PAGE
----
A conventional training or attempt to get closer to the EU elites? A 21-year-old daughter of Vladimir Putin’s press secretary is gaining work experience in the European Parliament. The news caused a wave of emotion in Brussels. Does trainee Yelizaveta Peskova, who studies International Relations in one of the French universities, pose a threat to Europe?
“The case is a usual student and a usual internship. I would not like to make more comments, it is all about my daughter, not my duties or work,” Kremlin spokesman Dmitry Peskov said.
Vladimir Putin might well be making bold statements about Russia’s ability to launch nuclear strikes on ‘decision-making centres in the West’, but the daughter of his close associate opts for joining the team of French MEP Aymeric Chauprade, a representative of the right-wing Eurosceptic group .
“First of all, it shows that the Russian elite is very interested in what is happening in the European Parliament, how this institution works. Which deputy the daughter of Putin’s official is working for is also of no small importance,” Agnieszka Smoleńska, an expert at the European Institute in Florence, stressed.
Chauprade is a member of both the EP’s foreign affairs committee and the subcommittee on security and defense. He was elected to the European Parliament from the National Front; he quit the party due to ‘moral and ideological issues’, including some party fellows’ anti-Semitism .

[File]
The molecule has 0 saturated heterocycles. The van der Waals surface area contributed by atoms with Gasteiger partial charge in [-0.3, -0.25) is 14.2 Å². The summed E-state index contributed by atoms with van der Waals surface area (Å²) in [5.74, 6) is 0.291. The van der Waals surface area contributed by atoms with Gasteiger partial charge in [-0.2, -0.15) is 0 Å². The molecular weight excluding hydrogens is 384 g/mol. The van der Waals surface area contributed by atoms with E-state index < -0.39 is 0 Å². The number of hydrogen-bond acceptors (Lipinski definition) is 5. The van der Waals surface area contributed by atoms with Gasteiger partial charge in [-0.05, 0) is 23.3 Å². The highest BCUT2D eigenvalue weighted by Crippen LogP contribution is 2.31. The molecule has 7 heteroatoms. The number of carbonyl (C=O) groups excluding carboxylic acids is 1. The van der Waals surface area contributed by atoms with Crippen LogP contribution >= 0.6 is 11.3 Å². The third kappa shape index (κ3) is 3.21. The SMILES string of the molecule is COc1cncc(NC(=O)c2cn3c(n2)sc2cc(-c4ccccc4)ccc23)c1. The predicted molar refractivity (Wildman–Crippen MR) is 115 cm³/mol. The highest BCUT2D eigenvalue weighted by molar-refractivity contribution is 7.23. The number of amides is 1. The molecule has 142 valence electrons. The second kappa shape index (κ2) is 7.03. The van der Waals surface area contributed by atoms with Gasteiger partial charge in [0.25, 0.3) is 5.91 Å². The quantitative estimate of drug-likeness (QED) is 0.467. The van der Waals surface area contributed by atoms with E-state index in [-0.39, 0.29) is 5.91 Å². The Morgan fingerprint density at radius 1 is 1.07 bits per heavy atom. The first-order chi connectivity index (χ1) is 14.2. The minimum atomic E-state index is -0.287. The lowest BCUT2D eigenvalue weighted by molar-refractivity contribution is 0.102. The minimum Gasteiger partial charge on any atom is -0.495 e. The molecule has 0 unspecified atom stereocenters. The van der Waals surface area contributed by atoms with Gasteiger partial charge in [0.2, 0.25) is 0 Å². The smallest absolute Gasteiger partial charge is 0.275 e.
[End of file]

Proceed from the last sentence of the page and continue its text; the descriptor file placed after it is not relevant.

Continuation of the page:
Aymeric Chauprade publicly supported Russia’s annexation of Ukraine’s Crimean Peninsula in 2014. Being one of international observers, he justified the Moscow-staged referendum. Now he is actively lobbying against the anti-Kremlin sanctions. Commenting on the situation, he denied any deal with Russia.
“There is no conflict of interest, there is no problem of security, so it’s only to make some scandal, and it comes from a few deputies, members of the European Parliament. We are quite Russophobic, there is Russophobia in the European Parliament and it’s a pity,” he told Associated Press.
The Russian top official’s relative will have unhindered access to European institurions’ papers, journalists warn. However, there is no breach of security regulations, the EP states.
“Interns and assistants have access only to public documents and discussions. This is parliament; most of its documents are publicly available by definition,” EP press secretary Delphine Colard stressed.
There might not be a security breach, but violation of moral norms is present, a number of MEPs believe. According to them, Peskova’s internship is a provocation, if not an attempt to get closer to top politicians.
“This is a shameful situation, it has been carefully planned and implemented by the Kremlin and the individual radicals from the European Parliament. Fortunately, Mr Chauprade does not make decisions in the EP, he is marginalized. But I will demand the cancellation of a permit for [Peskova’s] internship,” Lithuanian MEP Petras Auštrevičius told Belsat TV.
In turn, Aymeric Chauprade is set to seek punishment for ‘Russophobic’ MEPs:
“Ms Peskova is not working on Russian issues […] She worked on elections in Senegal last week. […] We do not recruit interns on a competitive basis. MEPs make a selection on the basis of CVs. […] Despite the fact that I work in the EU-Russia delegation, there is no conflict of interest, because sessions took place behind closed doors, and trainees have no access to them,” he said when reached by Belsat.
Interestingly, the MEP’s assistant Peskova speaks with the public only through her own press secretary. She promised to answer our questions in April, after the completion of her internship.
Alyaksandr Papko/MS, belsat.eu